If a mortgage exists, odds are it includes an acceleration clause. The clause requires a borrower to repay all of an outstanding loan upon a breach of the contract.
A clause identifies a particular section of a real estate contract (for those of you who don’t know). There are many types of clauses in real estate, and you are likely to see many of them on your real estate exam.
What is the Acceleration Clause?
Definition: The acceleration clause is a contract provision that requires a borrower to repay all of an outstanding loan upon a breach of the contract.
This means that if a borrower breaks any terms of their mortgage, the lender can demand an “accelerated” payment. In other words, rather than paying the loan in monthly payments over 15 to 30, like your typical mortgage, the whole amount is due instantly.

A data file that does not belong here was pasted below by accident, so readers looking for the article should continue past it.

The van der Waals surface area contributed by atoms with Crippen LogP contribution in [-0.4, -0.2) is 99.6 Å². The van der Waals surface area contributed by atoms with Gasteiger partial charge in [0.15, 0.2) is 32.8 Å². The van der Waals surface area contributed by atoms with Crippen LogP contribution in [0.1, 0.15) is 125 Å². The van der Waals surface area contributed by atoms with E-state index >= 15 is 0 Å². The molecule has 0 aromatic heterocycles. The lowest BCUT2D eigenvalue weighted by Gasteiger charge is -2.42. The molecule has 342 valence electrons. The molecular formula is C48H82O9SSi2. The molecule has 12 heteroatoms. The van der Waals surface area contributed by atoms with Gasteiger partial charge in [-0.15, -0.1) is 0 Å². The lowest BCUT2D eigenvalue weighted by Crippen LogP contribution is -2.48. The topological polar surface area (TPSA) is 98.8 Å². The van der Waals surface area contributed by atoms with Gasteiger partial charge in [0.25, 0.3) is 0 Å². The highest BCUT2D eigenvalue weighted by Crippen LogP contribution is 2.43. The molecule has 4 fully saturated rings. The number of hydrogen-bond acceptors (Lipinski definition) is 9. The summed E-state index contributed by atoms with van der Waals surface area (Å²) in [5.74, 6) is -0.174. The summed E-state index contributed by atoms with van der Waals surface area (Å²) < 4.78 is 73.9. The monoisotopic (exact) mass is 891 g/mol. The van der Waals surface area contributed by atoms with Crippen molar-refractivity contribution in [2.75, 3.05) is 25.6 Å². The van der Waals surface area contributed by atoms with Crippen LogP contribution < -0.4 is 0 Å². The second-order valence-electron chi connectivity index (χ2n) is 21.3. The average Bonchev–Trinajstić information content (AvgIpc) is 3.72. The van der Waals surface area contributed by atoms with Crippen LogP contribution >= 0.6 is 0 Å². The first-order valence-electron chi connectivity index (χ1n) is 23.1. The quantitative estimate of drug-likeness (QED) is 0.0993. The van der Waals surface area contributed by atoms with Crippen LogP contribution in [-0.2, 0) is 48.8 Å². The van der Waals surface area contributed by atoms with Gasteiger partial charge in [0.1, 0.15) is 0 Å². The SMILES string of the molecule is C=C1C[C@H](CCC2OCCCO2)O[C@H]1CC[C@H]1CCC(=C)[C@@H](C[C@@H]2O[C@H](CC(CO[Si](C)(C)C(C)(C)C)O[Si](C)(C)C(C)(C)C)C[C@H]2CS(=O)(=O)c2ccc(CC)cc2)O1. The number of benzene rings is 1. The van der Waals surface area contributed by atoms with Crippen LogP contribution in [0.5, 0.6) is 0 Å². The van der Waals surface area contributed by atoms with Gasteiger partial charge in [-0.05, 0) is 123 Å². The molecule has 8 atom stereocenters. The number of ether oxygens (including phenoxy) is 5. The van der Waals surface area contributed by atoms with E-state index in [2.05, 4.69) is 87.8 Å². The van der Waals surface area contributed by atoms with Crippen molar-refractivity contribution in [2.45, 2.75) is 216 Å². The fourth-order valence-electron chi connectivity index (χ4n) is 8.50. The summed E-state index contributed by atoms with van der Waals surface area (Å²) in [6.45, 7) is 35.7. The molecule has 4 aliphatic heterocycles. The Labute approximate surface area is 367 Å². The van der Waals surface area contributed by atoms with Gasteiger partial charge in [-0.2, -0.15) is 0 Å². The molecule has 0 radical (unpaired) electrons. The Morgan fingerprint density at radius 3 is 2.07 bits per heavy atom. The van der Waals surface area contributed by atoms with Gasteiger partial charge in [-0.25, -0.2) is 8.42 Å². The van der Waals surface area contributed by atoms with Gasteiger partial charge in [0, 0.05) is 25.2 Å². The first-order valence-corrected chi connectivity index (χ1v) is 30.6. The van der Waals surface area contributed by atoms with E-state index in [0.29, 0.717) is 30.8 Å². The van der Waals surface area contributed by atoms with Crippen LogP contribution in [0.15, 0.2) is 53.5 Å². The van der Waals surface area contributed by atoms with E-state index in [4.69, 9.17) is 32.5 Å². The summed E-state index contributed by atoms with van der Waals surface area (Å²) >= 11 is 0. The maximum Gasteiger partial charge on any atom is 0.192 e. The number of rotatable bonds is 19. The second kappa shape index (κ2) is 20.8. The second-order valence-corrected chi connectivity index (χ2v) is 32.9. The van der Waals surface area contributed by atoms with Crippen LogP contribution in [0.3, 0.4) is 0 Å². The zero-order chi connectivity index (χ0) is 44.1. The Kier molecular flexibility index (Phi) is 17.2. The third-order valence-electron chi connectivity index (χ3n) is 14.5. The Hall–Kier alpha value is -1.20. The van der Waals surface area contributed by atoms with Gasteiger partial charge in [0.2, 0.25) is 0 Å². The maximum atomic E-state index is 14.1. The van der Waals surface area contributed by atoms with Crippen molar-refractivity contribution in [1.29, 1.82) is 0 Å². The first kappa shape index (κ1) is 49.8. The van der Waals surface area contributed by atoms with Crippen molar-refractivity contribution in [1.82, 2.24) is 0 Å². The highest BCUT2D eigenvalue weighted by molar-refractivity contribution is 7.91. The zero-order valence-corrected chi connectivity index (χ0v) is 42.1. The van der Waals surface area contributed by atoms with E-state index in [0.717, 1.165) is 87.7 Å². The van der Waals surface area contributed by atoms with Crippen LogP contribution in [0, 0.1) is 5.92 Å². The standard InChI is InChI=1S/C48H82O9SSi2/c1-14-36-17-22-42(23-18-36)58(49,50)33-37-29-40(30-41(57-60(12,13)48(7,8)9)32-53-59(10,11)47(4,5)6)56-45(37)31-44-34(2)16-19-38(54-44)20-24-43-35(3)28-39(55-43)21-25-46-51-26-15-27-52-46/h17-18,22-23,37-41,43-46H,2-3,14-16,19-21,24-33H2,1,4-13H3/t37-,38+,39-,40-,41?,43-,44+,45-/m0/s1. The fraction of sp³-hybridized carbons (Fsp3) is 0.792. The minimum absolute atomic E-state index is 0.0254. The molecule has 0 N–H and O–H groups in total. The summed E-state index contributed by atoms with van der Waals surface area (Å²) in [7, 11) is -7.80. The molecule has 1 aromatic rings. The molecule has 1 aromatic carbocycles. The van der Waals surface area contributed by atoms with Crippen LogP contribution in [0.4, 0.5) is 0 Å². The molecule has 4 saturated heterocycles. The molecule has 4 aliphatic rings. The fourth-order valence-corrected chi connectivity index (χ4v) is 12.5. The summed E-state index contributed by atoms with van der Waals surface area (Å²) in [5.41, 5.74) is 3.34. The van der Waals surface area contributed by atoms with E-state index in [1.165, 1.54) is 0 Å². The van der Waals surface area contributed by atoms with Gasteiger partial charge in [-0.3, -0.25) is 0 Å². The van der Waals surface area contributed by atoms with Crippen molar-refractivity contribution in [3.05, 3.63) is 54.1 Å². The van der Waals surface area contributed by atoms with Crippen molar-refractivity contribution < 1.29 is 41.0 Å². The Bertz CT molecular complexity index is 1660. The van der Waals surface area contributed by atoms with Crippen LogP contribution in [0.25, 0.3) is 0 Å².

What Triggers an Acceleration Clause in a Loan Agreement?
Every acceleration clause outlines the reasons that the lender can demand loan repayment. The most common cause would be a lack of paying off the loan. But there are some more unconditional triggers, like maybe not keeping current with your home insurance. Perhaps not paying property taxes or, in some situations neglecting to keep the home in good condition.
If a borrower can’t pay the accelerated payment, the lender will proceed to the next step: foreclosure.
Of course, conclusively, I must mention every real estate contract is different, and mortgages are no exception. So keep in mind some acceleration clauses may look different than others.
What to Know for the Real Estate Exam
What’s important to understand for the real estate exam is like other clauses, you need to remember what the acceleration clause is.
Remember, the acceleration clause is what ensures a borrower repays all of an outstanding loan upon a breach of the contract.
A question on the exam you might see is a list of different contract clauses, and you may need to distinguish which-is-which.